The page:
Alison Balsom slams government cuts

Current levels of funding are threatening children's 'basic right' to school music lessons, says the star trumpeter.

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Trumpeter Alison Balsom has hit out at current levels of music funding, saying she would not have become a professional musician if she had been born a few years later. After picking up a trumpet at primary school, Balsom has forged a highly successful career, winning the coveted Gramophone Artist of the Year award in 2013 and three Classic Brit awards - despite not taking up specialist tuition until she was 14.

“These cutbacks make me so furious," she said, speaking to the Radio Times. "How short-sighted is it not to see how useful music is? We know the countless benefits of what music can do to your brain – you learn to listen, to take in information, to work with other people."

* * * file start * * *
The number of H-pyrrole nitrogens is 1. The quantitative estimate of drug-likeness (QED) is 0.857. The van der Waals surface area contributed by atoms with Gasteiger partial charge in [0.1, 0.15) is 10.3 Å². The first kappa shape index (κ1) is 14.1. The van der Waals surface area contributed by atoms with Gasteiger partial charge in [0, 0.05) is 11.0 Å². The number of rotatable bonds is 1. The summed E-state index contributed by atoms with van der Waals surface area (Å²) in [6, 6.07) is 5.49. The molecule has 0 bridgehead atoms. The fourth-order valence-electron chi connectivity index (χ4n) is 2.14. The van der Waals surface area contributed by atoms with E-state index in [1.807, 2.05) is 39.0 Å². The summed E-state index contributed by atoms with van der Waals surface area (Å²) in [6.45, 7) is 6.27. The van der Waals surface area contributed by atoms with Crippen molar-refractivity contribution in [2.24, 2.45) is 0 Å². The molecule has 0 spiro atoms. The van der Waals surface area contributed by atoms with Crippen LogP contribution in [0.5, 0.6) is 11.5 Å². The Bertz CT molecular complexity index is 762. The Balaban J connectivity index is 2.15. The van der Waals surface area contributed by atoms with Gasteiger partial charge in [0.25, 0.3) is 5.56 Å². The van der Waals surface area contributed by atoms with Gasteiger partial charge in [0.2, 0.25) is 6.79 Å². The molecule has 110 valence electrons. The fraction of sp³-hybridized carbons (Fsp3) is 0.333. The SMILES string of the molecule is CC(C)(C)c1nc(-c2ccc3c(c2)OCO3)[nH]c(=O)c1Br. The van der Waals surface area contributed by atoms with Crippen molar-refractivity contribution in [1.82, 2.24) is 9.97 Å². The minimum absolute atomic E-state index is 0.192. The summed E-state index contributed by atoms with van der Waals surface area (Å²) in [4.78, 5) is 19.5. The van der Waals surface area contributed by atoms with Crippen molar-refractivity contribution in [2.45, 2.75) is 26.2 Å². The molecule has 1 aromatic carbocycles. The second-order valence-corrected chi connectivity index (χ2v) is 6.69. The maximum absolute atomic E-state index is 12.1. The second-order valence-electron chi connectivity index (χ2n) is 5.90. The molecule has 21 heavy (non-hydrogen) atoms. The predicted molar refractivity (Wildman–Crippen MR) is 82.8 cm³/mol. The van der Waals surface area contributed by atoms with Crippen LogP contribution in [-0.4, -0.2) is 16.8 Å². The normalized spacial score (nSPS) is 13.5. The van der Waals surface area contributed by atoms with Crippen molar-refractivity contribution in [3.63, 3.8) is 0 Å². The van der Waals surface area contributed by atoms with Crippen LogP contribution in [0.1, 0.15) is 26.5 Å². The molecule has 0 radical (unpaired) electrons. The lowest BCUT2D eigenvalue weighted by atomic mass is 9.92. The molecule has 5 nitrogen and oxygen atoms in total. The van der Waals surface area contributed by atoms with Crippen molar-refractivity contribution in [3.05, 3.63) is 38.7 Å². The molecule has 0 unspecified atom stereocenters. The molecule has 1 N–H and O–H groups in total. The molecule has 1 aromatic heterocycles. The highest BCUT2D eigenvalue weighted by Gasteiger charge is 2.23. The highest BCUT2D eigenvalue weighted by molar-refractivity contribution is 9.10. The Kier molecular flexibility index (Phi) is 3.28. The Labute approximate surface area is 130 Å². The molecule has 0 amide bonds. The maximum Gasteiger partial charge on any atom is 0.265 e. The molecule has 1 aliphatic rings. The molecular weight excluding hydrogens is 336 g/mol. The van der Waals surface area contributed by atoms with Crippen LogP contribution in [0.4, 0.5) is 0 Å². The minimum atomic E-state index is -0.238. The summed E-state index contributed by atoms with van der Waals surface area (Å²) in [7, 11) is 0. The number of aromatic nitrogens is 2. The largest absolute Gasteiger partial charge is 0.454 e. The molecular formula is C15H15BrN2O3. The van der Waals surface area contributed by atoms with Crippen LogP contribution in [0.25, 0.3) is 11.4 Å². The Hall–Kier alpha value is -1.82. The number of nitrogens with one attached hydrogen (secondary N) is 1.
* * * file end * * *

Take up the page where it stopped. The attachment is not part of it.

Gallery: 15 facts you never knew about Alison Balsom

She added: "I know that if, as a child, I’d been dependent on the Government funding that's around now, I simply wouldn’t exist as a professional player."

Balsom's remarks come just weeks after Education Secretary Michael Gove announced changes to the curriculum for selected arts subjects, including religious studies, design & technology, drama, dance, music and PE. The changes are set to remove qualifications which are not endorsed by businesses and employers, and create 'high-quality, rigorous, demanding qualifications across the academic and vocational curriculum'.

What do you think about Alison Balsom's comments? Did school music-making have an impact on your life? Post your thoughts below.

Alison Balsom

Alison Balsom Trumpeter Artist Alison Balsom

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